P200 Holed Piston Recovery

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porter
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Re: P200 Holed Piston Recovery

Postby porter » Fri May 04, 2012 10:41 am

This is an offer for timing tools.

If you read up on how scooterhelp finds out where TDC is, its not super exact. I ended up making a plate that sits atop the open cylinder and mounts onto the exposed studs. In the middle is a hole that accepts a plunger gauge, and on that is a nice dial in metric and english units. So, you spin the flywheel slowly by hand and watch the needle move up until it reaches TDC, with the ability to nail that point down exactly. You can do the math and calculate the distance of piston travel for degree change and measure it all out with the gauge, or use a degree wheel to mark your cases.
On something this important to the life of the motor, its nice to be as exact as possible.

Long and short, I have the gauge and two plates, one for vespa, one for lambretta, degree wheels and a strobe.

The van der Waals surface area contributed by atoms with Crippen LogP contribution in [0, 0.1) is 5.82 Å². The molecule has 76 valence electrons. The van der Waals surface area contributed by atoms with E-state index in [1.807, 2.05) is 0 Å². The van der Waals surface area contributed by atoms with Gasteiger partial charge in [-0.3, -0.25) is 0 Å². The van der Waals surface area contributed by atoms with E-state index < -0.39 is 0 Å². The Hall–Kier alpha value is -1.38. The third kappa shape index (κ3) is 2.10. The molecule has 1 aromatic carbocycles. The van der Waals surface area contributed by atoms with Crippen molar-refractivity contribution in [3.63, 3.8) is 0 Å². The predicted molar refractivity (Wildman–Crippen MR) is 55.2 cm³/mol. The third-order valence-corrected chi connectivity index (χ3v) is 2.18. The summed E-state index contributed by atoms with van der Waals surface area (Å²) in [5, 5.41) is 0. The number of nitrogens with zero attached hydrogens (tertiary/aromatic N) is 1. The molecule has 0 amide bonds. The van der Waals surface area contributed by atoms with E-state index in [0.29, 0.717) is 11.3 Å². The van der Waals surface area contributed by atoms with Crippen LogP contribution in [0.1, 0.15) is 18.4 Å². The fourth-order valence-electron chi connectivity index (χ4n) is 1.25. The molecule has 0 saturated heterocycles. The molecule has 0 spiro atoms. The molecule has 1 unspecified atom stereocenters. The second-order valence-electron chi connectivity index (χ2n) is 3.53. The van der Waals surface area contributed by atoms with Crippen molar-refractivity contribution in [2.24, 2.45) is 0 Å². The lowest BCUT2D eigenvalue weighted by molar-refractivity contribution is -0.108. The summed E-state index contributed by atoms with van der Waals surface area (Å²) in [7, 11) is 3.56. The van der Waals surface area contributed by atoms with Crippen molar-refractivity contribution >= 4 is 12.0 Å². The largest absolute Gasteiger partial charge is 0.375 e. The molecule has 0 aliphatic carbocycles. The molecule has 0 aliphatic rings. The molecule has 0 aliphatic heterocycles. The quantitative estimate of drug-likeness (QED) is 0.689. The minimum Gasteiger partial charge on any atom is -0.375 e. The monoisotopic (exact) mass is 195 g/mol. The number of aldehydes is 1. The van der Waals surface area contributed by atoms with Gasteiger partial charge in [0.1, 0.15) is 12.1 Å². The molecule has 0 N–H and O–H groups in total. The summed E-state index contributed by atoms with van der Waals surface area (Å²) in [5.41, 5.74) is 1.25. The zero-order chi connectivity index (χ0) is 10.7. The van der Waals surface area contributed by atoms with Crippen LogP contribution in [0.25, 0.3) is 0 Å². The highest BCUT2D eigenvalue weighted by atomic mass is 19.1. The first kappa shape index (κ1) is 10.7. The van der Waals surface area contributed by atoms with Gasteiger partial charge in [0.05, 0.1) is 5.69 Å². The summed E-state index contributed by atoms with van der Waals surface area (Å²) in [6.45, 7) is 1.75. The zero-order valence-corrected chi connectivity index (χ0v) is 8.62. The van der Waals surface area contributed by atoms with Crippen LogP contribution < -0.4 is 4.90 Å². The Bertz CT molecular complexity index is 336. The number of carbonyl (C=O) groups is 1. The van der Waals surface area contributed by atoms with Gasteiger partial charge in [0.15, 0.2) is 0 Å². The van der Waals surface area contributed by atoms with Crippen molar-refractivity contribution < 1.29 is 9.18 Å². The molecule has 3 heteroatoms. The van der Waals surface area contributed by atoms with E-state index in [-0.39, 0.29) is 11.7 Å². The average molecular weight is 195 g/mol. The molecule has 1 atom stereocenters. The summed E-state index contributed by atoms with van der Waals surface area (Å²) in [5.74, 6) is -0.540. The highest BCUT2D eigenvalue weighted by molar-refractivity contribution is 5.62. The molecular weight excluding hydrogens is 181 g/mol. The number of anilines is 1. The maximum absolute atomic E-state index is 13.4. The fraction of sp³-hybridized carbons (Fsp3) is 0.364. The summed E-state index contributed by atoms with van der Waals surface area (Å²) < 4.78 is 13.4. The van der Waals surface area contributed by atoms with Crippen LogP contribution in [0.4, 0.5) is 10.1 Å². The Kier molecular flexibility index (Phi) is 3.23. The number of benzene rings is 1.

If anyone wants to borrow, I'd be happy to lend.

porter

My .02 on the rebuild after a holed piston is to split the cases. Seals, bearings, gaskets, a clean out, inspection, cruciform (just cuz), and consumables on the clutch, but I am not sure if they need swappage.
good luck

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toigo
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Re: P200 Holed Piston Recovery

Postby toigo » Fri May 04, 2012 10:55 am

Hey Porter,

Thanks. Once I get the engine back together I'll definitely hit you up for help. Glad I was on the right path as far as tearing everything apart. Are the bearings pretty easy to get and cheap? I was going to look at them to see if there's damage before replacing them. I'm absolutely going to do new clutch and flywheel side seals and a cruciform while I have everything apart. Also have the cylinder base gasket and am going to order the crank case gasket. I'm sending out the cylinder to be bored out to a first over as well to match the new piston. I also rebuilt the clutch about 6 months ago on the bike so everything with that should be solid.

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porter
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Re: P200 Holed Piston Recovery

Postby porter » Fri May 04, 2012 11:39 am

Bearings are cheap, mercato can fix you up with a set, if you call and explain which ones you want.